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This God is our god

August 2008 | by Robin Smith

This God is our god

 

At a time when false images of God abound – in other cultures as well as in our own – it is both encouraging and challenging to be reminded of the character of the one true God, the God of the Bible.

 

Is he a God who fosters hatred and violence, as some think? Is he a fickle, chameleon-like being, constantly changing his moral and spiritual demands because his world has changed? Is he a God who condones most things but seldom condemns? Is he even a God who, having created the world, has lost control over it?

     The God of the Bible is none of these. They are all idols cast in the image of fallen man  – the products of man’s own imagination.

     What, then, is the God of the Bible like? Where can we go for a truly accurate view of our God? Perhaps nowhere better than Isaiah 61:1-2, where we find a cluster of pictures illustrating the nature of God and validated by our Lord himself – the one whom the pictures portray.

     When Jesus entered the synagogue in his home town of Nazareth, he read Isaiah’s words aloud. Then he sat down and announced: ‘Today this Scripture is fulfilled in your hearing’ (Luke 4:18-19). What he had just read was a description of himself.

     Isaiah gives us six pictures in these two verses. In the first five he shows the coming Messiah, the Lord Jesus Christ, as a God of compassion and mercy – not just in word but in action.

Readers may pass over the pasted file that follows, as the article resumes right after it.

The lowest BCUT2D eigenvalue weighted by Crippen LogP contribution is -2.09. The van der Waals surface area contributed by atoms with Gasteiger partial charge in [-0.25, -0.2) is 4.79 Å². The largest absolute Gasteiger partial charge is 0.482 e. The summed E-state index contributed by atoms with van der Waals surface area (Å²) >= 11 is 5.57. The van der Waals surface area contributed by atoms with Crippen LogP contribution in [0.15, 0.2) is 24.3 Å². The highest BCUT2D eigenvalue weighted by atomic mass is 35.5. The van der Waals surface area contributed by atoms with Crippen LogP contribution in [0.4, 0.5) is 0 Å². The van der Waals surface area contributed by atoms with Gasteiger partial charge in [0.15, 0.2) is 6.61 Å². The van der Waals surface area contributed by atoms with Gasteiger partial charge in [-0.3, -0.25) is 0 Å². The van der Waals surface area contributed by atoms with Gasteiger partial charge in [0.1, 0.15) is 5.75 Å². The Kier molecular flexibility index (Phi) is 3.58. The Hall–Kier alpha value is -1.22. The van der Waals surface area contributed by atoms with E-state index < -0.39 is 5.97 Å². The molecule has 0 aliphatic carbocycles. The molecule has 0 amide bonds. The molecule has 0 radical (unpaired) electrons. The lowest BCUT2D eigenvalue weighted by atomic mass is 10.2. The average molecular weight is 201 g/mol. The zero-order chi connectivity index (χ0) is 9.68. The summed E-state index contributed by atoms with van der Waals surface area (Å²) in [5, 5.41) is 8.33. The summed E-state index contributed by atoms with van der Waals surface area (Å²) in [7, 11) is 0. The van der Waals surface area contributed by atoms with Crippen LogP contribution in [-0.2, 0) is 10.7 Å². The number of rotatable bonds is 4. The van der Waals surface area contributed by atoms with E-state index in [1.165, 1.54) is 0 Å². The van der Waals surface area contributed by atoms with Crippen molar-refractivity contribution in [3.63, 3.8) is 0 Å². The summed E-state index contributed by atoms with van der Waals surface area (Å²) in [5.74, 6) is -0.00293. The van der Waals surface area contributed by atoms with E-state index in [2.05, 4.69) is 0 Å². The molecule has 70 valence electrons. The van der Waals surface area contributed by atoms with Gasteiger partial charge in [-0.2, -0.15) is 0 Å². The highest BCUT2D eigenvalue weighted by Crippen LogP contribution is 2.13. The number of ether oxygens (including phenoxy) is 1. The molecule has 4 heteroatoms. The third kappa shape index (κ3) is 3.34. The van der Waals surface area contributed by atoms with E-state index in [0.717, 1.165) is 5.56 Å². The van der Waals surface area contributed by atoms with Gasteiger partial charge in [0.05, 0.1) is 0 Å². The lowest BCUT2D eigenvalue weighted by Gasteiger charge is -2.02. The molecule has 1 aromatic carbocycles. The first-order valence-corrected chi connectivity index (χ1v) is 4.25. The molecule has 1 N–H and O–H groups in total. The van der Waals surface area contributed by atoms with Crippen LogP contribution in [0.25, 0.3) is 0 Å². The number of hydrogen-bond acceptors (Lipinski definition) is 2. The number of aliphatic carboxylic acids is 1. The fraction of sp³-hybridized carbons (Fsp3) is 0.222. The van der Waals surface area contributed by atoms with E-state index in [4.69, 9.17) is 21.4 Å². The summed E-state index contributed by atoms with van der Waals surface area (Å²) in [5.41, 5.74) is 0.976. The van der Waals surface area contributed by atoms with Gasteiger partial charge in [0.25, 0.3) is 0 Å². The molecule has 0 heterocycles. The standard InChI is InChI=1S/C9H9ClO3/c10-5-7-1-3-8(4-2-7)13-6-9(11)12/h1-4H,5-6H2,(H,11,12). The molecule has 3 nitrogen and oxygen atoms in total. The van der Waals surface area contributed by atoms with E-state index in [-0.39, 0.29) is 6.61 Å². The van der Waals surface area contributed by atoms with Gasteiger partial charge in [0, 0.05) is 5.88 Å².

The sixth picture, a much more sombre one, is different from the rest (though closely related to them). We’ll look at that later.

 

Seeking and saving

 

‘The Spirit of the Lord God is upon me, because he has anointed me to preach good tidings to the poor; he has sent me to heal the brokenhearted, to proclaim liberty to the captives, and the opening of prison to those who are bound; to proclaim the acceptable year of the Lord and the day of vengeance of our God’ (Isaiah 61:1-2).

     Clearly, everything in the first five pictures relates to a God of love, care, compassion and mercy. The Messiah, we read, will bear good news to a poor and needy people. He will also come as a physician, bringing healing to the broken-hearted. He will be a herald, proclaiming liberty to those taken captive. He will effect the release of those bound in prison. Finally, he will be a special messenger proclaiming a time of mercy before God (‘the acceptable year of the Lord’).

     No violence here, then. Not even a breath of it. We find only a God with a specific mission of mercy to people in need. To put it another way, the Lord Jesus was going to bring benefits and blessings to people without threats or accusations.

     This, of course, is exactly how Jesus viewed his own ministry. He said he had come ‘to seek and to save those who were lost’ (Luke 19:10). He pointed out that he had come, ‘not to condemn but to save’ (John 3:17). He also explained that he had come, ‘not to call the righteous but sinners to repentance’ (Mark 2:17).

     In particular, he declared that he came to earth to give his life ‘a ransom for many’. Describing himself and his work he said: ‘I am the good shepherd. The good shepherd gives his life for the sheep’ (John 10:11).

 

The Lamb of God

 

It is specially significant that when John the Baptist sent messengers to Jesus to ask if he really was the Messiah, Jesus responded: ‘Go and tell John the things you hear and see. The blind see and the lame walk; the lepers are cleansed and the deaf hear; the dead are raised up and the poor have the gospel preached to them’ (Matthew 11:3-5).

     All the words and actions of the Lord Jesus Christ were evidence of his essential mission – to be his people’s Saviour. His teaching and healing ministry were vindications of his deity. Nevertheless, John knew perfectly well what Jesus’ ultimate purpose was: ‘Behold! The Lamb of God who takes away the sin of the world’ (John 1:29).